By Matt Kelly

Floridians are brandishing their growlers as the state’s legislature considers reforms that would finally legalize the popular 64 oz. alcoholic beverage container. Florida is the only state in the nation to prohibit the growler, a legal idiosyncrasy that craft brewers say stifles their growth. An exemption to allow small brewers to self-distribute their beer is also on the table. These proposals have brought the inefficiencies of Florida’s beer regulation to the fore as legislators debate the fate of beer.

Beer regulation in the United States is cumbersome by design. When the 18th Amendment was repealed in 1933, ending Prohibition, policy makers endeavored to keep alcohol prices high and raise barriers to entry into the market. Even after the death of the speakeasy, puritanical sensibilities persisted. The regulation of alcoholic beverages was left to the states, some of which established public monopolies while others constructed byzantine regulations for private companies.

The key provision of post-Prohibition alcohol regulation has been a requirement that producers not sell directly to retailers, but rather contract with distributors who do business with bars and liquor stores. These regulations have come to be known as the three-tier system. Although state laws vary significantly, most divide the three tiers (production, distribution, and retail) into separate interests that cannot intermingle.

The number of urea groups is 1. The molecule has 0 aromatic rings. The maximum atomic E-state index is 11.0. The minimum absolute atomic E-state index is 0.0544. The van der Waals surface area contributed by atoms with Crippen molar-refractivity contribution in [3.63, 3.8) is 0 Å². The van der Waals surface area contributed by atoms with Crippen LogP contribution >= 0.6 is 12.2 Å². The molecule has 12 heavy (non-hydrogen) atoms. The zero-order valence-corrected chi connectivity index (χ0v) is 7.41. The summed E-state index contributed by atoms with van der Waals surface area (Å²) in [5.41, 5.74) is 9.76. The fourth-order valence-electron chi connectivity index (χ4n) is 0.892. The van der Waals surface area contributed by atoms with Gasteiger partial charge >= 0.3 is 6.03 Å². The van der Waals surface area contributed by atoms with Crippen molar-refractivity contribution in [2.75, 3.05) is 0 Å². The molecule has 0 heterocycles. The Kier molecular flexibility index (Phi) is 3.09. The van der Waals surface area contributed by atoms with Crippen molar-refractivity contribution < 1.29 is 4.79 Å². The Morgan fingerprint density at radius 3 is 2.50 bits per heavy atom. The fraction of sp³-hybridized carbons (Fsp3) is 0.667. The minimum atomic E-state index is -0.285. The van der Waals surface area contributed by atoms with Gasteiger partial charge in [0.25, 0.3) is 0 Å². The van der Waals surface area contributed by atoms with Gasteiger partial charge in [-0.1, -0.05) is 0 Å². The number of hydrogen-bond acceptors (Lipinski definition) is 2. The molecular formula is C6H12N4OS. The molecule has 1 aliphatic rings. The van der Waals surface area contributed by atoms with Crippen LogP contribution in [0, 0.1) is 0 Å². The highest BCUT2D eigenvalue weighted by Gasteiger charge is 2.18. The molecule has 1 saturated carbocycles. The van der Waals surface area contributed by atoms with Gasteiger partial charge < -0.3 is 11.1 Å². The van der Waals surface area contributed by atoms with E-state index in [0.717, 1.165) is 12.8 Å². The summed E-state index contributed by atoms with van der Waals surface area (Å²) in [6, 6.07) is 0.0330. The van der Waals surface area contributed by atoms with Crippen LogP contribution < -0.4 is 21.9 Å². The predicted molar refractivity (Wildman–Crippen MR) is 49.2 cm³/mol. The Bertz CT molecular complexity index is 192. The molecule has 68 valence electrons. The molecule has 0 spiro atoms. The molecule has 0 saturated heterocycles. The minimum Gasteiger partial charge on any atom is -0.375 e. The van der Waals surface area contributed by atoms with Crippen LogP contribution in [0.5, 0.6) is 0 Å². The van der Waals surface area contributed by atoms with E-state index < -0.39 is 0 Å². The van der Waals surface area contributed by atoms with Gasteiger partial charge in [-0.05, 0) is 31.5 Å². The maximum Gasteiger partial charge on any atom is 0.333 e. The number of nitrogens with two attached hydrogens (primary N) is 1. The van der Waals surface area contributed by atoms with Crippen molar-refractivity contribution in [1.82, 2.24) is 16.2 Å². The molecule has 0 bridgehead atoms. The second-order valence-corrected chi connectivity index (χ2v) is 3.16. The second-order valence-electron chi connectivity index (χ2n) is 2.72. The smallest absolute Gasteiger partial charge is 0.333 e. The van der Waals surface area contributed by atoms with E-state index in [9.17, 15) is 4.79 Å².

Additional laws that restrict breweries’ right to contract with distributors also limit the industry’s growth. These “franchise laws” lock brewers into long-term contracts with only a single distributor, exposing them to supply chain risk  and limiting their flexibility.

However, with the impressive growth of craft breweries many states have created exemptions that allow small breweries producing less than a certain amount of barrels a year to self-distribute. As of yet, Florida has created no such exemptions, but does allow sale on a brewery’s premises in so-called “taprooms.”

Self-distribution allows craft manufacturers to compete in a business dominated by a few large firms. MillerCoors and Anheuser-Busch Inbev, together control about 80% of the beer market nationally. Distributors tend to favor these massive companies, which make up the bulk of their sales. Allowing small firms to self-distribute could help level the playing field.

Craft brewers constitute an increasingly vibrant segment of the Florida beer market. A study from The University of Florida counts 90 craft brewers in the Sunshine State, employing 4,000 people, but the potential for growth is far larger. This fledgling industry is projected to reach a capacity of 550 breweries and create over 40,000 jobs.

The three-tier system was intended to raise prices and stifle growth in the alcoholic beverage industry. Indeed, it has accomplished these goals. However, if the state wishes to create jobs and allow business to prosper, it should not only end the growler ban, but also create a self-distribution exemption as 36 other states have done already.

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